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Delinquent Habits

Merry Go Round

(Ark 21; US: 20 Mar 2001)

Delinquent Habits were all over MTV in 1996 with “Tres Delinquentes”, a snappy hip-hop track with a hook supplied by mariachi trumpets. At the time perceived by some (or at least me), to be Cypress Hill tagalongs, perhaps due to Sen Dog’s production on their debut, Delinquent Habits have since blown past any such thoughts, and made the thinkers ashamed that they ever had them, by creating their own unique, upbeat brand of hip-hop.


While Delinquent Habits do share a funk influence, bilingual rhyming skills and a love for marijuana with Cypress Hill, they actually have more in common with the straight-up-rhymers of California, groups like Jurrasic 5 and The People Under the Stairs, whose goal is to keep hip-hop moving in a positive, fun direction while staying true to its history.


Tres Delinquentes’ two MCs, Kemo and Ives, are nimble wordsmiths whose main goal is to generate positive vibes. They alternately rap in English, Spanish and Spanglish, and are continually supported by a big, uptempo backdrop of booming bass, quick scratches and a live funk groove, supplied by O.G. Styles. There’s also Latin rhythms here and there, as on “Return of the Tres”, which, as the title indicates, contains the catchy, bright trumpets of their previous hit single.


The mood throughout Merry Go Round, Tres Delinquentes’ third album, is upbeat and optimistic, yet this isn’t any “Don’t Worry, Be Happy”-type nonsense. This trio’s music is rooted in the tough realities of urban life in the U.S. As they put it, they “Came to make you feel good, make you feel real good, bringing love from the hood.” They’re trying to inject hope and positivity into hip-hop, but they’re doing so without ignoring the harsh facts of life. Instead of dreaming the darkness away, they confront it, and present an alternative through their music. On “No Sense”, for example, they get across the idea that life is difficult, that everything seems turned against you, but they also communicate the idea that there’s no sense in being tense and paranoid all the time, that the best way out is to try to see with the purity you had as a child, to try to look at things in an optimistic way.


This message is complemented a hundredfold by the lively, energetic music. The music takes a mellow turn around track seven, the title track, as the ganja soaks in to the group’s mood. There’s not only party jams here, but also soulful hip-hop ballads and meditations, three of which are augmented by guest singer Michelle. The middle section of the album goes this more slowed down, reflective route, but then gets even more revved-up than before with one of the album’s freshest tracks, “House of the Rising Drum”.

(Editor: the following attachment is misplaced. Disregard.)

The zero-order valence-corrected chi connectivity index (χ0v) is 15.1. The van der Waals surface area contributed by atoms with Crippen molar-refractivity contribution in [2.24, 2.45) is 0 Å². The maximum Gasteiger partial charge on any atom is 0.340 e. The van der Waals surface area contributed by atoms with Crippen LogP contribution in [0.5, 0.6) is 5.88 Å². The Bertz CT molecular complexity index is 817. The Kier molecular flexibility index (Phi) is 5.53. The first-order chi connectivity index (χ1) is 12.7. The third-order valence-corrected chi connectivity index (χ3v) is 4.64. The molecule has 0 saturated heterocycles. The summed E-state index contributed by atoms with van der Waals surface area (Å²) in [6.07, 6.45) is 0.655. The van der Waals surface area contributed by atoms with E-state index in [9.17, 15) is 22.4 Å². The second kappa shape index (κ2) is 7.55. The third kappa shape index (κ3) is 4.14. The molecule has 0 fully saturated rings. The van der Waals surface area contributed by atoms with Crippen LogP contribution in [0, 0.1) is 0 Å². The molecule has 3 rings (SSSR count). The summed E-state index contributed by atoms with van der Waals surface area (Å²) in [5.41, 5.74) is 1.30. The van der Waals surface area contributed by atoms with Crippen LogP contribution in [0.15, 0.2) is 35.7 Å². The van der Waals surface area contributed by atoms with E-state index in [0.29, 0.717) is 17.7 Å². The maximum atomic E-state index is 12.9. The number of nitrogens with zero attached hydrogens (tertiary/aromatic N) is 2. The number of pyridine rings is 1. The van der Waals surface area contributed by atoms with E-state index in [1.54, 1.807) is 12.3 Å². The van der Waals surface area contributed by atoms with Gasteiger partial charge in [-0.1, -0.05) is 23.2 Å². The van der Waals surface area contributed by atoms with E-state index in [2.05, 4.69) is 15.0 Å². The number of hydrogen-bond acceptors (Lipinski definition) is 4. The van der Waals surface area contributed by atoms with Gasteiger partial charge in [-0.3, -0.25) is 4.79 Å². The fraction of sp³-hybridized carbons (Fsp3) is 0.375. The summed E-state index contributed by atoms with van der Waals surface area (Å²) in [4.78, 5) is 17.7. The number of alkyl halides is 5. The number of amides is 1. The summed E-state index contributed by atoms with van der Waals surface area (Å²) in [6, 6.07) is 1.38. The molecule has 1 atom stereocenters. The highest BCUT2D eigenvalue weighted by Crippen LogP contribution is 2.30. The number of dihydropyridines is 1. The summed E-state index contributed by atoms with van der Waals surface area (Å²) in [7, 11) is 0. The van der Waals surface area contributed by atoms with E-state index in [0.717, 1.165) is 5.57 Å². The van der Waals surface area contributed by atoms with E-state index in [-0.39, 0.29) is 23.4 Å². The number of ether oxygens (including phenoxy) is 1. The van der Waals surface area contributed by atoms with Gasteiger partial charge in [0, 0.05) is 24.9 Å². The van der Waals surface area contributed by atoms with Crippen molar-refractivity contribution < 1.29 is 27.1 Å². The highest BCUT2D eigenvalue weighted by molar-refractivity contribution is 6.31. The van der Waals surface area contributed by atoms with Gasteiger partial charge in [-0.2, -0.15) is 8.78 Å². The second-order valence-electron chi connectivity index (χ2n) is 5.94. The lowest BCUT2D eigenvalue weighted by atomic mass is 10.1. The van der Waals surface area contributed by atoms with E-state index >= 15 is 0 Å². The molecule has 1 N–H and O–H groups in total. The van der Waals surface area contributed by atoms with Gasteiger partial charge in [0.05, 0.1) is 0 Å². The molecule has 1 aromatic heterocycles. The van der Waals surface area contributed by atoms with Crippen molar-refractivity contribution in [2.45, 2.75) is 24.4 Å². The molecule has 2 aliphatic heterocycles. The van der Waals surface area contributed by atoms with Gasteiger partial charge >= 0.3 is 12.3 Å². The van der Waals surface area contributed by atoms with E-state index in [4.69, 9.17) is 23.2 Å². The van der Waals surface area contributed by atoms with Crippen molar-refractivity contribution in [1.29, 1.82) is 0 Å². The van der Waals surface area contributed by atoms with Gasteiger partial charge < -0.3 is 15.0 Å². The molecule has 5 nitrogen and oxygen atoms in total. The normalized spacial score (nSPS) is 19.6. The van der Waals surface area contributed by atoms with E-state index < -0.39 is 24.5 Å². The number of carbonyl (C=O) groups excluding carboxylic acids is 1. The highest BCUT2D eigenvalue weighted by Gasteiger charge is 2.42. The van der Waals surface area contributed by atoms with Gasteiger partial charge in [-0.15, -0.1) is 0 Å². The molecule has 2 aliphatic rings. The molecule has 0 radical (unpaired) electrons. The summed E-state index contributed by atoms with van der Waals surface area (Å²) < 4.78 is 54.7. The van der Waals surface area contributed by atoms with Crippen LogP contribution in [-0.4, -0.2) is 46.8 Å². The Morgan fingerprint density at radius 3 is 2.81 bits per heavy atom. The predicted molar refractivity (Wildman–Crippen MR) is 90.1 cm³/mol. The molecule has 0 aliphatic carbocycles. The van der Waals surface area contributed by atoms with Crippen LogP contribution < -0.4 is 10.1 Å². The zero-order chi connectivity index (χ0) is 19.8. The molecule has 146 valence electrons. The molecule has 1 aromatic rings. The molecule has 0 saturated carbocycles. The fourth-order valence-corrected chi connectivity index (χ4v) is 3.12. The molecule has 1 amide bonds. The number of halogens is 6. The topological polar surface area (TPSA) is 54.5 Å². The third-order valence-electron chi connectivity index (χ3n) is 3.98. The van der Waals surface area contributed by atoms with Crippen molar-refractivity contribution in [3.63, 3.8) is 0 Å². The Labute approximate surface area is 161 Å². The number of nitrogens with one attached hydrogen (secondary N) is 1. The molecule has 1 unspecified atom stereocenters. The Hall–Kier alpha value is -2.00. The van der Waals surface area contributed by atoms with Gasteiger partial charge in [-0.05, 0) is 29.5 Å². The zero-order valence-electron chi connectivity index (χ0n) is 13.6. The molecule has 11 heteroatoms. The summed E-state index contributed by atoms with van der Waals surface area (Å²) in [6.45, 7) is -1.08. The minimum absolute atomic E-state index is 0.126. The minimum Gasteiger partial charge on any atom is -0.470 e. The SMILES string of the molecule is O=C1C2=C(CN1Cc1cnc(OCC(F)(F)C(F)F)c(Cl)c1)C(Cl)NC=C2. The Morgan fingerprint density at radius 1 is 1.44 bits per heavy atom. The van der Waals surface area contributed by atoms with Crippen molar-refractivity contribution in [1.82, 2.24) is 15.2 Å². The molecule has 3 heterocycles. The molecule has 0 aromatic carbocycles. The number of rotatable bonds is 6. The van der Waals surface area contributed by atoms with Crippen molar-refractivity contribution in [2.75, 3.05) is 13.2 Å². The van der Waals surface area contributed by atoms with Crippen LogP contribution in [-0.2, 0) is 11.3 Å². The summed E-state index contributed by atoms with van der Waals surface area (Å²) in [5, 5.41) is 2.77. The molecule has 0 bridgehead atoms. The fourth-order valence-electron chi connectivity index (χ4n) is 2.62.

Delinquent Habits’ Merry Go Round was originally released on their own indie label Station Thirteen (which bears a song in its name as well) and was recently picked up by Ark 21 Records. If there’s any justice in the hip-hop music industry, these songs will be as widely heard as their hit single was back in ‘96. These are genuinely talented hip-hop musicians making music to lift people up. At one point on the album one of the MCs says, “I aspire for more than gin, tonics and whores.” Throughout the album they reach much greater heights, both creatively and message-wise, pushing hip-hop in a relaxing, inspirational direction which is still realistic and street-oriented.

Dave Heaton has been writing about music on a regular basis since 1993, first for unofficial college-town newspapers and DIY fanzines and now mostly on the Internet. In 2000, the same year he started writing for PopMatters, he founded the online arts magazine ErasingClouds.com, still around but often in flux. He writes music reviews for the print magazine The Big Takeover. He is a music obsessive through and through. He lives in Kansas City, Missouri.


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